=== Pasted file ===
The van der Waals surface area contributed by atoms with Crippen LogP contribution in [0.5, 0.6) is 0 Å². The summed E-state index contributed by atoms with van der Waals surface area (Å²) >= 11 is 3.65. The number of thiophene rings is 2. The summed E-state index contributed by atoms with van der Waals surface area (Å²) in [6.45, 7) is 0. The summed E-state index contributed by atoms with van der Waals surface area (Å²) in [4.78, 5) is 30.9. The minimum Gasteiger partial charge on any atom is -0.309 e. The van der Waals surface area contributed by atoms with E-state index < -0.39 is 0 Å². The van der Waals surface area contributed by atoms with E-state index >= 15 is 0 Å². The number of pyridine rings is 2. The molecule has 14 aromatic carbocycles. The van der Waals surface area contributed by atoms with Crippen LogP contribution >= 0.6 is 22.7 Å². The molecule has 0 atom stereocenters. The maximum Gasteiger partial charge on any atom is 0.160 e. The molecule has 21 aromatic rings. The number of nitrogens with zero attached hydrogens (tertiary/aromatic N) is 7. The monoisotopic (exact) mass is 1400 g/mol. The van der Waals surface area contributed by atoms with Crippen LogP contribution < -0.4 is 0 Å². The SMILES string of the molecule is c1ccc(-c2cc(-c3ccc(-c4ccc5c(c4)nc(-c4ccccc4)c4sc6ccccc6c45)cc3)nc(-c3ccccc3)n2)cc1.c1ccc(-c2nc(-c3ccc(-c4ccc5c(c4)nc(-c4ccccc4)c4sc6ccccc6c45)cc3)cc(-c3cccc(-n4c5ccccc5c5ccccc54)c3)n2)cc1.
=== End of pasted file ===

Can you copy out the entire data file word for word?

The van der Waals surface area contributed by atoms with Crippen LogP contribution in [0.5, 0.6) is 0 Å². The summed E-state index contributed by atoms with van der Waals surface area (Å²) >= 11 is 3.65. The number of thiophene rings is 2. The summed E-state index contributed by atoms with van der Waals surface area (Å²) in [6.45, 7) is 0. The summed E-state index contributed by atoms with van der Waals surface area (Å²) in [4.78, 5) is 30.9. The minimum Gasteiger partial charge on any atom is -0.309 e. The van der Waals surface area contributed by atoms with E-state index < -0.39 is 0 Å². The van der Waals surface area contributed by atoms with E-state index >= 15 is 0 Å². The number of pyridine rings is 2. The molecule has 14 aromatic carbocycles. The van der Waals surface area contributed by atoms with Crippen LogP contribution >= 0.6 is 22.7 Å². The molecule has 0 atom stereocenters. The maximum Gasteiger partial charge on any atom is 0.160 e. The molecule has 21 aromatic rings. The number of nitrogens with zero attached hydrogens (tertiary/aromatic N) is 7. The monoisotopic (exact) mass is 1400 g/mol. The van der Waals surface area contributed by atoms with Crippen LogP contribution < -0.4 is 0 Å². The SMILES string of the molecule is c1ccc(-c2cc(-c3ccc(-c4ccc5c(c4)nc(-c4ccccc4)c4sc6ccccc6c45)cc3)nc(-c3ccccc3)n2)cc1.c1ccc(-c2nc(-c3ccc(-c4ccc5c(c4)nc(-c4ccccc4)c4sc6ccccc6c45)cc3)cc(-c3cccc(-n4c5ccccc5c5ccccc54)c3)n2)cc1.